Add Sunshine To Your Garden
Need a little chartreuse-lemon to 'pop' the darker areas of your landscape? Look no farther than this relatively new, wonderful bush!
Guaranteed to brighten the shady areas of your garden with its chartreuse foliage on salmon-red twigs, Illicium parviflorum 'Florida Sunshine' anise bush also bears white flowers in late spring. A hybrid seedling collected by Tony Avent, owner of Plant Delights in Raleigh, NC, this broadleaf evergreen shrub attains an upright (5' x 5'), rounded shape with open branches, especially in very shady situations.
Tony reports: "We brought three golden seedlings of the rare Florida endemic Illicium parviflorum back from a 2000 visit to Florida plantsman, Charles Webb. After several years of evaluation, we selected one plant for introduction as Illicium 'Florida Sunshine'. Our 9-year-old specimen has become a small shrub to 5' tall x 4' wide of anise-fragranced, chartreuse gold foliage during the spring and summer.
"As the weather cools in the fall, the leaf color brightens to screaming yellow, then to a near 'parchment' color by midwinter. During the same time, the upper stems take on a brilliant red cast, contrasting vividly with the leaves. In sun, the winter foliage will scorch, so we recommend this be grown in light shade ... a stunning beacon in the winter garden."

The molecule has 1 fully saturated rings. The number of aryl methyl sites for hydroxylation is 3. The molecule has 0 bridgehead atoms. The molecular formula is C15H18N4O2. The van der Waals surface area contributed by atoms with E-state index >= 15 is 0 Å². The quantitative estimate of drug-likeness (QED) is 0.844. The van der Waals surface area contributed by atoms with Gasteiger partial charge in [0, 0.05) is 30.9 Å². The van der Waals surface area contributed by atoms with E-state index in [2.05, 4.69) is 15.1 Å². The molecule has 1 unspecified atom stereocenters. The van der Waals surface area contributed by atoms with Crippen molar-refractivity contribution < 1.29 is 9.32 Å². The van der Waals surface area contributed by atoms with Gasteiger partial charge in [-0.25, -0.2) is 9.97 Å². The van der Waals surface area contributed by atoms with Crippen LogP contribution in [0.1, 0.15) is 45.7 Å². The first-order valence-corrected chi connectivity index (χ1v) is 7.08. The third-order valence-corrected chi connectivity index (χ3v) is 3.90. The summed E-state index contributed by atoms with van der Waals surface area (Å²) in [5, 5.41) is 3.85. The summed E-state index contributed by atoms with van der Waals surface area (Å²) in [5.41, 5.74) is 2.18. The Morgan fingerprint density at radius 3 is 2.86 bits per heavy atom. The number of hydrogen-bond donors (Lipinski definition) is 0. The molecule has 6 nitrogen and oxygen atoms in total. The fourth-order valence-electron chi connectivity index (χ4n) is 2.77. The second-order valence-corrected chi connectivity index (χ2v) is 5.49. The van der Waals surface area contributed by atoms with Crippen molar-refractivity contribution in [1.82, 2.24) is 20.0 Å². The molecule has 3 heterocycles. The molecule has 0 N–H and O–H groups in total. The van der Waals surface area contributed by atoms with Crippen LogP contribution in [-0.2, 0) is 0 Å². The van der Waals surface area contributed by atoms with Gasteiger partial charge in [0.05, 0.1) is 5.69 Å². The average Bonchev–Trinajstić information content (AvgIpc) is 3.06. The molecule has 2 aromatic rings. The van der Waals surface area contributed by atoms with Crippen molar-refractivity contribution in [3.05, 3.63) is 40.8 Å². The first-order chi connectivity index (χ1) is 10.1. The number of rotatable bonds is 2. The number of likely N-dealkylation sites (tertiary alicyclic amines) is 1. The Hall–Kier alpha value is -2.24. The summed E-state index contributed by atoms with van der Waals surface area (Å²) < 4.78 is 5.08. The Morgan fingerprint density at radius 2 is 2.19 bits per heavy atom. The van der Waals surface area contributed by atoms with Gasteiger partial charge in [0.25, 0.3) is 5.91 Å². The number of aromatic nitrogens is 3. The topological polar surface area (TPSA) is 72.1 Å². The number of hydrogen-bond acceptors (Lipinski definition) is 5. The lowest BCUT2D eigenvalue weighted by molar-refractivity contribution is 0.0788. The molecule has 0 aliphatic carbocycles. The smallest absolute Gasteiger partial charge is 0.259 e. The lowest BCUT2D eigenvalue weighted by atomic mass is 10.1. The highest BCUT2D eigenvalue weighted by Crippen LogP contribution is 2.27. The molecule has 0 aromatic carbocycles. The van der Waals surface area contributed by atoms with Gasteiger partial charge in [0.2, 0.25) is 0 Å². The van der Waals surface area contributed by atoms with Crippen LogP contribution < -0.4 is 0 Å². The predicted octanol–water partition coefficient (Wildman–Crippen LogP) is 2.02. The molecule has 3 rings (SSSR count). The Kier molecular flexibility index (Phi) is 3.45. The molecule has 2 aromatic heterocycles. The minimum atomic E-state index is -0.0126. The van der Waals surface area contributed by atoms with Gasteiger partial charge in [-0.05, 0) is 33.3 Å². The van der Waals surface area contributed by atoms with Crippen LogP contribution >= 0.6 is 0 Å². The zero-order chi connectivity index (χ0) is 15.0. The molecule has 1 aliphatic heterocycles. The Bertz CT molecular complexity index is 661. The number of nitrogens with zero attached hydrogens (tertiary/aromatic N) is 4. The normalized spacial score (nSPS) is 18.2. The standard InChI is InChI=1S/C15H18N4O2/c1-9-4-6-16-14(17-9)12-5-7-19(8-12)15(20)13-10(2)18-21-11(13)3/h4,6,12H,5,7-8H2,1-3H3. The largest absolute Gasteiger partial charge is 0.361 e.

The evergreen leathery leaves are glossy and elongated ovals, emerging a bright chartreuse and maturing to a mild chartreuse or yellow-green. In late spring, white flowers are borne from the branches. Each blossom has many tepals (false petals), is not-so-pleasantly fragrant (smells like a wet dog!), and dangles downward. The penny-size fruits ripen from an olive color to brown and have the scent of anise, when crushed. They look like tiny pumpkins!
Grow 'Florida Sunshine' in a lightly acid, organic-rich soil that is moist. This plant is best located in partial shade with morning sun to protect the foliage from bleaching to pale yellow or simply scorching. It is hardy in USDA zones 7 (our zone) to 10, and is not foraged by hungry deer.
My bush (this is its first year in my garden) really is a wonderful addition; certainly a 'pop' of sunshine especially as we move into winter!
Nancy Burns is a certified Master Gardener, Belle Haven Garden Club President for the past six years, co-author of two award-winning gardening books, member of the Landscape Designers' Group and the Landscape Design Council as well as being completely fascinated with gardening.